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Location: UFOUpDatesList.Com > 2005 > May > May 19

Re: Radar UFOs Over DC Area? - Ledger

From: Don Ledger <dledger.nul>
Date: Wed, 18 May 2005 14:55:50 -0300
Fwd Date: Thu, 19 May 2005 09:01:35 -0400
Subject: Re: Radar UFOs Over DC Area? - Ledger

>From: Bruce Maccabee <brumac.nul>
>To: <ufoupdates.nul>
>Date: Tue, 17 May 2005 17:46:45 -0400
>Subject: Re: Radar UFOs Over DC Area?

>>From: Nick Balaskas <Nikolaos.nul>
>>To: UFO UpDates - Toronto <ufoupdates.nul>
>>Date: Sun, 15 May 2005 21:54:52 -0400 (Eastern Standard Time)
>>Subject: Re: Radar UFOs Over DC Area?

>>>From: Bruce Maccabee <brumac.nul>
>>>To: <ufoupdates.nul>
>>>Date: Fri, 13 May 2005 10:25:04 -0400
>>>Subject: Radar UFOs Over DC Area?


>>>- from January 2003 to July 2004 more than 2,000 radar "tracks of
>>>interest" were detected over Washington airspace leading to 350
>>>scrambles of customs aircraft based at Reagan National Airport,
>>>according to the Department of Homeland Security."


>>>However the most ufologicially interesting example is this:

>>>"April 27, 2005: President Bush is taken to a White House bunker
>>>and Vice President Cheney is evacuated from the executive
>>>complex when an unidentified radar target approaches to within
>>>seven miles of Reagan National Airport. Authorities conclude
>>>that the radar blip was caused by clouds or a weather anomaly."

>>>Would be interesting to know the actual technical data on this
>>>"radar blip": duration, distance traveled, speed, direction,
>>>date, time, etc. The way it first was detected and the manner in
>>>which it was last detected and the strength. All of these
>>>together would provide sufficient information to estimate
>>>whether or not the "cloud or weather anomaly" made any sense.
>>>For example, if it moved at more than 100 mph, like a small
>>>plane, it wouldn't be a cloud.

>>Considering the amount of commercial, private, military and
>>police air traffic in and around Washington, D.C. and the very
>>close proximity of Reagan "International" Airport (Air Canada
>>has landing rights there) to the White House and the Pentagon, I
>>am not surprised with the large number of "tracks of interest"
>>during this 1 1/2 year period.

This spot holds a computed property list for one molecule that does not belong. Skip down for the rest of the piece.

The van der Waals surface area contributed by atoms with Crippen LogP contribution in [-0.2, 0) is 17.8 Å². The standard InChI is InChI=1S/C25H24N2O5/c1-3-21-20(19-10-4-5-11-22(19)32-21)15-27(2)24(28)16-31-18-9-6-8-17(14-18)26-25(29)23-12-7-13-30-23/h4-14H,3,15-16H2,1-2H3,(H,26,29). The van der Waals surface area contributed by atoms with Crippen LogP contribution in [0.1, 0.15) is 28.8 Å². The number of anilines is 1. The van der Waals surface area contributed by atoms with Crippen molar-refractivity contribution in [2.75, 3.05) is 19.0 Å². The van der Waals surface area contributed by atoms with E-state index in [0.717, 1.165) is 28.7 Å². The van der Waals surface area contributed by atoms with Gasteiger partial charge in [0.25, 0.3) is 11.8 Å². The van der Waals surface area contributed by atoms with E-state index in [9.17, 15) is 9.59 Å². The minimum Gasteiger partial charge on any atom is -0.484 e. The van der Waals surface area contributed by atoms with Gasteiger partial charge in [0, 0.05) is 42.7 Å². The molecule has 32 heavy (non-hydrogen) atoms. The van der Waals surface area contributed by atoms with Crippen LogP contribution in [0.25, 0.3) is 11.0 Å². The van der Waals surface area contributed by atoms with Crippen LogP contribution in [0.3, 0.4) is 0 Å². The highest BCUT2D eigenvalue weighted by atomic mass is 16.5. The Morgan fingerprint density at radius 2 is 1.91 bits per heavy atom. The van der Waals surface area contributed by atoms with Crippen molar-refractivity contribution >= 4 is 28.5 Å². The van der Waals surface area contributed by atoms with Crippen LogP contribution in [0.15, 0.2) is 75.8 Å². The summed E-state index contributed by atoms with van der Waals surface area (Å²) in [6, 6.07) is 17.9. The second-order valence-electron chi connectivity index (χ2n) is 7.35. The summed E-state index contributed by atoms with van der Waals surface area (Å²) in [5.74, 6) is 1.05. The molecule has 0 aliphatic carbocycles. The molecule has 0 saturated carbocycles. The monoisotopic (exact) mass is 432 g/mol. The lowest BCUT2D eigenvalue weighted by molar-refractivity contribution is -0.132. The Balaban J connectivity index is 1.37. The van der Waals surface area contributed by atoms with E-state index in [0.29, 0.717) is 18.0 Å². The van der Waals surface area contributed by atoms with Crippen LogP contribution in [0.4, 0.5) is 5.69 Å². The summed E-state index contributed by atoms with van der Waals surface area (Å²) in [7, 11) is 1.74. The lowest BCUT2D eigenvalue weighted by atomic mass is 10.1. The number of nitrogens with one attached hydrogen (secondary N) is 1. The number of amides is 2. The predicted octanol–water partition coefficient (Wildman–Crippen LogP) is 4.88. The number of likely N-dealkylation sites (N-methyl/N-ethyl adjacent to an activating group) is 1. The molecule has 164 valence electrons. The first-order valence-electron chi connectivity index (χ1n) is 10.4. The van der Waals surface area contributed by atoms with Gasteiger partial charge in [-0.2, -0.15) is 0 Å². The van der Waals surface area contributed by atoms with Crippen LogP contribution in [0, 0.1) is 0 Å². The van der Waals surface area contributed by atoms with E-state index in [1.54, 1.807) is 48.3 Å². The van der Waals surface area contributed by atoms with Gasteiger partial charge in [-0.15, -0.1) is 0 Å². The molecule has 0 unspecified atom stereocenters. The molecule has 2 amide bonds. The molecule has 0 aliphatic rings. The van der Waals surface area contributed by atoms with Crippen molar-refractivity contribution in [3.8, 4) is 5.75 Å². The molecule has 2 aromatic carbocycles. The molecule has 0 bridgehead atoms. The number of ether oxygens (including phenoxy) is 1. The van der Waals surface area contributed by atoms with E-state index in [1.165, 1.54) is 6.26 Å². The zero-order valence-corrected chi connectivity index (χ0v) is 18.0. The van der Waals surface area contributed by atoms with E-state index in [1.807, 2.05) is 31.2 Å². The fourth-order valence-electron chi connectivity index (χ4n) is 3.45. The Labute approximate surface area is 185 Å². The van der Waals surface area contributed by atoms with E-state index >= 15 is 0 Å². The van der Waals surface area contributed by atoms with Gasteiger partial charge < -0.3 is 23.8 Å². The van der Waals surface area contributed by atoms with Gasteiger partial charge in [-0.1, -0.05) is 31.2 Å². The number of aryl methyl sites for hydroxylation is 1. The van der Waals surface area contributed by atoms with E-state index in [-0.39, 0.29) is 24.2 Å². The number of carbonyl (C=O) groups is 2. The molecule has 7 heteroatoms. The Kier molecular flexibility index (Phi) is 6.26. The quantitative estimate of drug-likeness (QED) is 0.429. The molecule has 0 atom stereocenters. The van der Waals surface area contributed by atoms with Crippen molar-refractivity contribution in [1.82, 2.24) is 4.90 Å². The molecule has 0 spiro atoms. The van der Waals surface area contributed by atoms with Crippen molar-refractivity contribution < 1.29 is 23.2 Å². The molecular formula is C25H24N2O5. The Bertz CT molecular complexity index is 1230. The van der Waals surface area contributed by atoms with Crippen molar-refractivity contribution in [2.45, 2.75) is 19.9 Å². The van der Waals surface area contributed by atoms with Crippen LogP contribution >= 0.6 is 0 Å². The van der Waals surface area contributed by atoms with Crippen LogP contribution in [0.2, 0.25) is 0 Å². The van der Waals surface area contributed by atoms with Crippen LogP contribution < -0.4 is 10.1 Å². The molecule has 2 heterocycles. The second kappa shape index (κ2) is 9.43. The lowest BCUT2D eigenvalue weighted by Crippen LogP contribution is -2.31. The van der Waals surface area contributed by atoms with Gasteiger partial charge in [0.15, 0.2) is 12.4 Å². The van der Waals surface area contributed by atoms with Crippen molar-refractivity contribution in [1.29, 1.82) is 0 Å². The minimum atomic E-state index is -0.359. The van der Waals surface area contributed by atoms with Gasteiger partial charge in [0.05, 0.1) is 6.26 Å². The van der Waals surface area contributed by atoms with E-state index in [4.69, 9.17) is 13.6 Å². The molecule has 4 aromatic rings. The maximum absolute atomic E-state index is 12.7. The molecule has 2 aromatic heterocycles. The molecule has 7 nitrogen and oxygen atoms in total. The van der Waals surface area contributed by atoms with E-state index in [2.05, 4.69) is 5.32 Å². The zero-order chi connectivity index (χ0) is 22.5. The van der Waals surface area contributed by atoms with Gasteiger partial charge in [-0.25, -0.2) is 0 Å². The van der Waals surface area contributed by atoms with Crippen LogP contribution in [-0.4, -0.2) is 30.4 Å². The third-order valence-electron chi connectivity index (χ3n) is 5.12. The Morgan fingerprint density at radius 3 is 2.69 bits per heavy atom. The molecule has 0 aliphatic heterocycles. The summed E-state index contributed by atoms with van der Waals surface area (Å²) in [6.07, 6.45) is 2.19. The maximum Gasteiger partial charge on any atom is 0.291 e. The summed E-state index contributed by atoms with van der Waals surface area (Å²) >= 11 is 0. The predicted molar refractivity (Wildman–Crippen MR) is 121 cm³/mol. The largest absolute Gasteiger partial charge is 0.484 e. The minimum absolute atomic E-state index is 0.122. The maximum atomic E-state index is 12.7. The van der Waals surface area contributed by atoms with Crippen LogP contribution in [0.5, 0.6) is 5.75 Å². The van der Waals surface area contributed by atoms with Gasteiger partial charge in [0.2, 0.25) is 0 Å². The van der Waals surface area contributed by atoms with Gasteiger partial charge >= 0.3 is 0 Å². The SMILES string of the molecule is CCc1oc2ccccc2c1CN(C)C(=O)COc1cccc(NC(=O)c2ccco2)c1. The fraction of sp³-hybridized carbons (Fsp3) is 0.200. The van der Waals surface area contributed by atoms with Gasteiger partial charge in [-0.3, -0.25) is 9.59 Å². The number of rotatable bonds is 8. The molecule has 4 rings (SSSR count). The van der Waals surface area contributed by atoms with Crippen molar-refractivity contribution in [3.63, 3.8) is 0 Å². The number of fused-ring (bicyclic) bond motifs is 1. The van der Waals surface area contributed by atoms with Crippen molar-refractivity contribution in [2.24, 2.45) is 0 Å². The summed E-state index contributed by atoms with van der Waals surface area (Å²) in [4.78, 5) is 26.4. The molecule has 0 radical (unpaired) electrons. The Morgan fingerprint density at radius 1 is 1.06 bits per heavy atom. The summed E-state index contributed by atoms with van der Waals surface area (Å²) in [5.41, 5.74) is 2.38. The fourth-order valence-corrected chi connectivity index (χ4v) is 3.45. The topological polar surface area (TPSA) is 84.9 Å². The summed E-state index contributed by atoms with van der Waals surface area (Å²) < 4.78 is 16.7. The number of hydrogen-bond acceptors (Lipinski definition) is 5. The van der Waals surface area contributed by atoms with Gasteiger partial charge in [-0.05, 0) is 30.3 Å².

>>I too would be interested in seeing the technical radar data
>>and knowing the weather conditions that produced the false(?)
>>alarm of an unidentified aircraft flying towards the White
>>House. Even at more than 100 mph, the blips could still be due
>>to clouds or weather conditions in very much the same way police
>>radar can pick up speeding phantom cars on tree lined highways
>>on days with light winds. Although the tree branches would not
>>be moving back and forth very fast, the radar may first detect
>>the branches of very distant trees over the highway with the
>>first radar echo. This would be followed by the detection of
>>branches from less distant trees with the next radar echo and
>>then the branches of much more closer tree branches with the
>>next radar echo, and so on. The rapidly decreasing times for the
>>consecutive radar echos could create the false impression of a
>>real vehicle moving 100 mpg or more towards them, for example.

>One could speculate on atmospheric conditions that could affect
>the radar until the cows come home. Radar might even detect the
>cows coming home.

>However, without the actual data there is no point in carrying
>out an analysis based on the weather. One would think, because
>that target was mentioned as something "special" that it would
>have had some non-atmospheric characteristics.

>In other words, a large blobby image seeming to move probably
>wouldn't attract attention. But a point target on a linear
>trajectory would. I don't know, but I speculate that the
>surveillance system would include "raw" radar and perhaps
>height-finding radar as well as transponder "radar".

>If there were a point target moving at considerable speed but
>not transponding... alarm bells would go off (such as happened
>when the small plane approached a month ago).

>The small plane that nearly got shot down was first detected
>about 50 miles out, as I recall, and didn't respond to
>interrogation until it was almost too late!

Actually the C-150 incursion into restricted airspace was only 6
days ago on May 12, Bruce. It was a student pilot with an
instructor onboard who should lose his instructor rating-at
least. When in training the instructor [onboard] is always the
Pilot in Command. Loss of radio is no excuse, not in that area.

Re the "cloud" target. It would have to have been one
concentrated cloud moving pointedly across the sky at a speed,
against the prevailing winds, not comfortable to the computer
that predicted it for the ATCs consuls. What the controllers see
aren't primary radar but computer generated screen tracks and
transponder codes from primary radar data and computer programs.
They also show "unknowns" as an ignorable inverted "Y" which are
usually assumed to be trucks on the freeway or boats on lakes or
rivers for example moving too slow to be aircraft. Regular
returns from watertowers and large buildings etc. are
permenantly marked on their screens.

Frankly, the cloud explanation is very weak if not outright

My guess is they had something, perhaps another aircraft,
probably a composite construction giving an intermittent return
and that they couldn't find visually and had to use the cloud
explanation to save face. The public wouldn't know any

Cloud is of course seen by radar but as a noise return on the
primary screens spread a considerable distance across a
particular quadrant or two, not a tight little target moving
purposefully across the sky. A little cloud isn't going to show
up on radar to begin with and certainly not as a soolid
trackable solid return.


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